This agreement signed by the EC and the US government lays the new foundations for the flow of data between the EU and the US and comes after a year of negotiations, as a response to the invalidation of the Privacy Shield. The economic stakes are huge as transatlantic data flows represent nearly €900 billion every year.
It seems that the Cloud Trust Principles initiative has produced results. This initiative is supported by major global cloud players (Amazon, Google, Microsoft, IBM, SAP and Cisco) and aims to work with governments and institutions to organize the secure storage and processing of their customers' data.
New EU-US framework agreement
The European Commission and the United States announced on March 25 that they have reached an agreement on a new transatlantic data protection framework, which will promote transatlantic data flows and address concerns raised by the European Court of Justice in the 2020 Schrems II judgment. This agreement will now be translated into legal documents.
The U.S. commitments will be included in an executive order that will be used as a proposal for the Commission adequacy decision to establish the new transatlantic data protection framework.
Under the agreement, the U.S. will be required to put in place new safeguards to ensure that surveillance activities are "necessary" and "proportionate" to the pursuit of national security objectives; to establish a two-tiered independent complaint mechanism that supports remedial action; and to strengthen rigorous, prioritized oversight of intelligence activities to ensure compliancy with the surveillance activities.
The agreement follows more than a year of detailed negotiations between the United States and the European Union and was led by Secretary of Commerce Gina Raimondo and Justice Commissioner Didier Reynders.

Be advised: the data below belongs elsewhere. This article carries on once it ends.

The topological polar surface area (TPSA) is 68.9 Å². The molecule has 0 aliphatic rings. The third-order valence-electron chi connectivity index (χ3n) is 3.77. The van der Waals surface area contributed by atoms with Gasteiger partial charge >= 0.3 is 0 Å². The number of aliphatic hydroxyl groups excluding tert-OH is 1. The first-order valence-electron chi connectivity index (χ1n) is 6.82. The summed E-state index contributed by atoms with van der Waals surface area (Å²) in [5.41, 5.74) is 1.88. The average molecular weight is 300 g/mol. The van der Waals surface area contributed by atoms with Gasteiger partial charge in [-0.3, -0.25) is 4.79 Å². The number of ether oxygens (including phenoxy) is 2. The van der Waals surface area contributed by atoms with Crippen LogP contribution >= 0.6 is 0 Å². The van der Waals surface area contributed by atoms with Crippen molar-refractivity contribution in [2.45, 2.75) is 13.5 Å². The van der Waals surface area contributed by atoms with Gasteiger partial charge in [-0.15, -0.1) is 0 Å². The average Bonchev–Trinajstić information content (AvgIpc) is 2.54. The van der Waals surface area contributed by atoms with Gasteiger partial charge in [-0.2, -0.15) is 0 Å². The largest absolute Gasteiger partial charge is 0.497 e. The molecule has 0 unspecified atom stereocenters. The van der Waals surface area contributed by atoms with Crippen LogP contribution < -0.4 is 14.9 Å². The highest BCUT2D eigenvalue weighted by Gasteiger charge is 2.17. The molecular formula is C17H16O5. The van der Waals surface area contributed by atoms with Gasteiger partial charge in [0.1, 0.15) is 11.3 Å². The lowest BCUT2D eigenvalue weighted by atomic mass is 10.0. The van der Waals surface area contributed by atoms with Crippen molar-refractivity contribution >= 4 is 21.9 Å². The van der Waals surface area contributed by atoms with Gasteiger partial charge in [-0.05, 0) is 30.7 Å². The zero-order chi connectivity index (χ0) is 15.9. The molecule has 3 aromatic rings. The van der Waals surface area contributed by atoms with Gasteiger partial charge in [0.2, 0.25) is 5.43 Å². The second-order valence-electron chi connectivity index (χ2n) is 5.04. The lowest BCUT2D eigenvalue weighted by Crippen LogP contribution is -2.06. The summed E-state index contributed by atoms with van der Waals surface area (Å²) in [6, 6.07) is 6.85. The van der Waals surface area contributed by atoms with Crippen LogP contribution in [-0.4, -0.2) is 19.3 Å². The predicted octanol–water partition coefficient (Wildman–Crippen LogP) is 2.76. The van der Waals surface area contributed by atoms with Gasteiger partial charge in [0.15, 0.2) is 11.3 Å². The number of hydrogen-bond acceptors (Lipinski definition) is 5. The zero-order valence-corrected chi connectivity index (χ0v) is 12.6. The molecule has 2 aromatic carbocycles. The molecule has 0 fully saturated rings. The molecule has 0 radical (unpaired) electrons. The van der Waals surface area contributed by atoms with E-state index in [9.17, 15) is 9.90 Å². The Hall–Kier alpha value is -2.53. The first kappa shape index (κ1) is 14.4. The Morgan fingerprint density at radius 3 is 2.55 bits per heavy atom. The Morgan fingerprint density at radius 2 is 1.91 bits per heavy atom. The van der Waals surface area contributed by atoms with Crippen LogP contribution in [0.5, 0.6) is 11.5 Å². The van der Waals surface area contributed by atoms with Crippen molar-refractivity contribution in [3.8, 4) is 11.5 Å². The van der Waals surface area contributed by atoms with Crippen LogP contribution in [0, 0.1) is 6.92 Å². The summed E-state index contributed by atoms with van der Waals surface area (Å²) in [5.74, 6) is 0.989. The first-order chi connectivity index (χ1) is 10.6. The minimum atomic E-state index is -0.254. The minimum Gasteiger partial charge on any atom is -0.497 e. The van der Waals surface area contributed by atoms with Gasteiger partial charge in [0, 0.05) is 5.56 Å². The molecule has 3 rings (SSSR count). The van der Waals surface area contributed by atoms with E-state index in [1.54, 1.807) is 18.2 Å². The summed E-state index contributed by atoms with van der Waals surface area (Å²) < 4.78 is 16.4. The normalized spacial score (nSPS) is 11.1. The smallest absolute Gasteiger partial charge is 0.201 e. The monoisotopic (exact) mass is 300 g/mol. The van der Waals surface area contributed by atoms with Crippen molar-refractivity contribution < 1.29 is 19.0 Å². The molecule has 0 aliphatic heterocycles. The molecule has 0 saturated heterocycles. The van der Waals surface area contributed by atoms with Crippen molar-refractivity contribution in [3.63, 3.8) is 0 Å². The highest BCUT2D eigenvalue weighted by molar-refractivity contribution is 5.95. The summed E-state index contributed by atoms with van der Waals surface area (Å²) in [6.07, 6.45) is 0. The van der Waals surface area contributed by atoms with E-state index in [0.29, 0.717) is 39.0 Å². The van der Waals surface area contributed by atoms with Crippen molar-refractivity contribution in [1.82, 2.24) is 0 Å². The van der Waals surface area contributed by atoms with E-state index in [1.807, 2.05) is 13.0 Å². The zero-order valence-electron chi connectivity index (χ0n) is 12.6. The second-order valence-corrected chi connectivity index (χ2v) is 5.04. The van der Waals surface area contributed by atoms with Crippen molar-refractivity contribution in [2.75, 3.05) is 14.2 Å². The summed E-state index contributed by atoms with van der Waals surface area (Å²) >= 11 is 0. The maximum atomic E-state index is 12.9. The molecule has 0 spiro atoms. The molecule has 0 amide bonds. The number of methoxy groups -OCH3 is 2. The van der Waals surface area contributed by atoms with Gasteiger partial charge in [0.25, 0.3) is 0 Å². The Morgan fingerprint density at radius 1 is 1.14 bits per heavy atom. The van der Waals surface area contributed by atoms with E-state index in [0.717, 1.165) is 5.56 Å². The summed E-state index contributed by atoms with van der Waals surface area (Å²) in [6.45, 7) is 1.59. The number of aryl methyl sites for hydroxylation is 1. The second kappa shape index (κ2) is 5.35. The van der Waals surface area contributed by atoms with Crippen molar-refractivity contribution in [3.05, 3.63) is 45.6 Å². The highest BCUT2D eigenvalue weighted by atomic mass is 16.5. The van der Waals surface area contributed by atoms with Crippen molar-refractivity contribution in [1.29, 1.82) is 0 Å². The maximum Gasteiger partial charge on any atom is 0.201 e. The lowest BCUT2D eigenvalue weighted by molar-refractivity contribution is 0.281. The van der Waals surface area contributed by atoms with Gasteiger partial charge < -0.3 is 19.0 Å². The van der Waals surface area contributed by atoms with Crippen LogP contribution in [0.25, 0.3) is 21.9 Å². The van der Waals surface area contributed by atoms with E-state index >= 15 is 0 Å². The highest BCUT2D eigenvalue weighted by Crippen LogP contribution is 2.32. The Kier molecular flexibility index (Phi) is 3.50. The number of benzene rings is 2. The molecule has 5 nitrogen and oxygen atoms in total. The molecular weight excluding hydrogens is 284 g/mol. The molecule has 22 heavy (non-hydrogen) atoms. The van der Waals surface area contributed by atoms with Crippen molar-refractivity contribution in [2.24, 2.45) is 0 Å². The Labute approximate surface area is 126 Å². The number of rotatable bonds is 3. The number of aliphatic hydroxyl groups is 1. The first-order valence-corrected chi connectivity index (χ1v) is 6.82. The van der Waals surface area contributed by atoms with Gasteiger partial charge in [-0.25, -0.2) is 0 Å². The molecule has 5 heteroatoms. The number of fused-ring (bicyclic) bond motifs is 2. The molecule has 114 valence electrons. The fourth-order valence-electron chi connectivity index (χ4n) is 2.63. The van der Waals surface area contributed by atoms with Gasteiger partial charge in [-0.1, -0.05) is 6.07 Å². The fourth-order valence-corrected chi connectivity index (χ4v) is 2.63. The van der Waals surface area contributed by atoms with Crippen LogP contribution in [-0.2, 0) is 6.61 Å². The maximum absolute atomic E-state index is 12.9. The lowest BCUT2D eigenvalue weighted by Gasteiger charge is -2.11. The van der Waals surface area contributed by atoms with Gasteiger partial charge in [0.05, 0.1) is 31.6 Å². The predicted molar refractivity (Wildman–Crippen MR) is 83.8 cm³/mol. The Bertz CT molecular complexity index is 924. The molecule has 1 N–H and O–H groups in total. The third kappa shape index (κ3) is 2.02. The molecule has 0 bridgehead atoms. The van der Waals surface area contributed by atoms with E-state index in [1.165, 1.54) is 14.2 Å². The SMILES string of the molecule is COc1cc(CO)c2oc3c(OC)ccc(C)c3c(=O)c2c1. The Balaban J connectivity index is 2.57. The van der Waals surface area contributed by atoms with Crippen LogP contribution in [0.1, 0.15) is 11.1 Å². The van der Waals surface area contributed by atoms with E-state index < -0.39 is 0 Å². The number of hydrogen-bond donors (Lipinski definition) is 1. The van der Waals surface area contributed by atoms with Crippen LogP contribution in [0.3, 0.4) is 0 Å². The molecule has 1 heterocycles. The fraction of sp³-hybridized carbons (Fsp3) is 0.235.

Transatlantic data flows are estimated to be worth €900 billion annually
What to keep in mind:
Under this new framework, data will be able to flow freely and securely between the EU and participating U.S. companies, the EU and participating U.S. companies.
A new set of " mandatory" rules and safeguards will be established to limit access to data by U.S. intelligence agencies to only what is necessary and proportionate to protect the national security.
U.S. intelligence agencies will adopt procedures to ensure effective monitoring of the new privacy and civil liberties standards.
A new two-tiered system of remedies will be establish to investigate and resolve complaints from Europeans about data access by U.S. intelligence agencies, thus including the establishment of a Data Protection Review Tribunal.
Companies processing data from the EU will have to "self-certify" their adhesion to the principles of the agreement through the US Department of Commerce.
What does it means?
Toward harmonization of data protection laws.
It is likely that Europe, which is very proactive in the field of data regulation, has been overwhelmed by a transatlantic agreement that is not particularly constraining for the U.S. and that is rather inspired by the EU free flow of data.
Right to protect clients' interests
Cloud service providers should be given a clear procedure for contesting government requests to access their customers' data, including adhoc notification to the relevant data protection authorities. This will now be done through a two-tiered system of remedy, handle by a data protection tribunal, but with no specification of the authority that will handle this remedy process.
Supporting business data flows controlled by public authorities
It appears that the European Free Flow of Data Act has inspired the US government to better negotiate the new transatlantic data framework agreement.
Indeed, the European law allows the availability of data for regulatory control by public authorities that may retain access to the data, even when it is located in another Member State or when it is stored or processed in the Cloud.